Almost all of Lopez’s sources are secondary, the bread-and-butter formulation from which is the factual proposition, ‘x is y’. Categorising the various sentences in the book for descriptive purposes, one can broadly outline four types. There is the statement of general interest, trivia that in some way have their own standalone value such as: ‘It was the search for “officer material” that led to the development of IQ testing in World War I’;  or ‘42 per cent of second homes on Skye are used less than five weeks each year’. Then there is the meaningless sentence with a missing reference to an original source, which is left behind in that source, such as: ‘These relationships are given in equations 8-10 and graphically illustrated in Figure 11.’ Moments of comedy run alongside in such sentences as ‘The University of Sussex is not offering the UK’s first beekeeping BSc’, ‘Texas is not unique’, and—a personal favourite—‘All finalists will automatically receive an invitation to the gala dinner, but if you would like to buy a table or an individual place, call Mason Mclean.’ Perhaps of the greatest important, though, is the common self-referential sentence, which speaks directly to the text’s unique process: ‘This book is meant to be reassuring’; ‘There is such a thing as too much information’; ‘It is tempting to dismiss the wordplay’; ‘The data we possess are fragmentary and incomplete’; ‘There is more to building coherent text than the mere generation of single sentences’—obviously there’s a kind of joking going with these as well. 
Such fragments differ from Lopez’s earlier work, which mainly rubs the contradictions inherent in one form of discourse (often that of consumer capitalism) together to make satire. False Memory, for example, was mainly and brilliantly about showing the tensions of neoliberal capital by reading back to it its conflicting testimonies and opposed duplicities—by staging what Robert Hampson’s new Shearsman introduction calls ‘choreographed collisions’. There, that is, the procedure aims to take references out of the context in which they might seem persuasive or at least natural, and putting them in their proper context within our dystopian society as a whole, where they seem profoundly self-contradictory. Only More So, on the other hand, uses its sources in a much more constructivist rather than deconstructivist manner: its sentences relate to each other in more than an antagonistic way, as the revealing end to the section entitled ‘Giant Steps’, which concludes with words from a book on the German painter Gerhard Richter: ‘When Richter quotes from debased sources, it is never merely for the purposes of mocking them, nor is his regard for them (no matter how they trouble of dismay him) ever contemptuous or cynical.’ Finishing the section with the sentence, ‘This is the central line train to Loughton; the next station is Chancery Lane,’ Lopez implies that his sources can take us somewhere else, in addition to critiquing the state we’re in.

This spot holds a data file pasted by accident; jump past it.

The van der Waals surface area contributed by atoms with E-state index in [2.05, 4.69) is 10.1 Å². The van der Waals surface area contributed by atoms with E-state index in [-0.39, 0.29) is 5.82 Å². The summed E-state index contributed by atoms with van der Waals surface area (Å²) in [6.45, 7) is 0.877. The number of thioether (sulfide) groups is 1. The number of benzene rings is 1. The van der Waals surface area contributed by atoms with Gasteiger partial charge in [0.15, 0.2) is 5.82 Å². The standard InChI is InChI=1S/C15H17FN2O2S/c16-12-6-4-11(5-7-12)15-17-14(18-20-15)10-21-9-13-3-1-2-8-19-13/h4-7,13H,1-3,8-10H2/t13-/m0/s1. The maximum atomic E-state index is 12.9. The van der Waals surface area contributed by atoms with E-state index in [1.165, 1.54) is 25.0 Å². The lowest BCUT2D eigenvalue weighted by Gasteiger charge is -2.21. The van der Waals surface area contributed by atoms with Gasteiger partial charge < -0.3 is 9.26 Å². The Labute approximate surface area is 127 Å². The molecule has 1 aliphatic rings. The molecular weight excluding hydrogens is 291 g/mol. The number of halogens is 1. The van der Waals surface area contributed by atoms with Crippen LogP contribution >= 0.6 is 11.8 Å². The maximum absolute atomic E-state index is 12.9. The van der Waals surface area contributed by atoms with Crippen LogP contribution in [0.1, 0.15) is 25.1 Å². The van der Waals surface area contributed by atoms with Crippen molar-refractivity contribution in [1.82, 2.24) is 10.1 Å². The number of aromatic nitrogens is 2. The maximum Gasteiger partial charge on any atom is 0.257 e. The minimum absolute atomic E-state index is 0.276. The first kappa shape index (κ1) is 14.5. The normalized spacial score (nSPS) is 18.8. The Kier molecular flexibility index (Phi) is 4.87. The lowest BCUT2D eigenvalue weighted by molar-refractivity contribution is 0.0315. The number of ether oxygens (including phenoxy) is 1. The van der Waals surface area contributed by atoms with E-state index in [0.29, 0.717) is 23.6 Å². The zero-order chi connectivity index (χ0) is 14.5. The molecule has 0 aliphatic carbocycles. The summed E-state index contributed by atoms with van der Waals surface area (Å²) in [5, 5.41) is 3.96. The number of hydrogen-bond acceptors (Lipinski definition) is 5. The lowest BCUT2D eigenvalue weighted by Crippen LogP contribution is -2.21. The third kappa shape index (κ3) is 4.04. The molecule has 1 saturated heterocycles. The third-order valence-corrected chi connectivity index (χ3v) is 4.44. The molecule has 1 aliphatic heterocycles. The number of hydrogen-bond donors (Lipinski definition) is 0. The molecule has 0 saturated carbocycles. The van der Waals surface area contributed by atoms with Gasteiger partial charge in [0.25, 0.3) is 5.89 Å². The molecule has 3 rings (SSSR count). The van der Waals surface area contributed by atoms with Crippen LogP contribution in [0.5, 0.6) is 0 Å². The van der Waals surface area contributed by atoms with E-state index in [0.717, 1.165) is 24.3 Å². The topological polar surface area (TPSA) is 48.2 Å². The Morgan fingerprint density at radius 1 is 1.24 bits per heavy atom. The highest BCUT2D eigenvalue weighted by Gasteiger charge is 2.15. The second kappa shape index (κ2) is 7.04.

In this we are brought to the status of the secondary source. Virtually all the ‘allusions’ of Only More So, if that word can be permitted, are to texts whose function is already comment on something else. Though there is nothing new in appropriating such resources in poetry, of course, Only More So represents a new stage in their use. The first use of the secondary source in poetry is famously in 'The Waste Land': its use of Jessie Weston’s From Ritual to Romance, from which ‘the plan and a good deal of symbolism of the poem’ come, and Angus Fraser’s The Golden Bough, an influence on ‘certain references to vegetation ceremonies’ in the poem. The use of these secondary sources is exclusively symbolic: they are used, as Eliot himself claims, purely for the symbolic structures they refer to, with no use of their actual words — that is, the source is never quoted direct as in more original sources like Shakespeare and Spenser. Indeed, the secondary sources are radically symbolic because their silence suggests a mythical structure or source somehow before language. So Eliot says: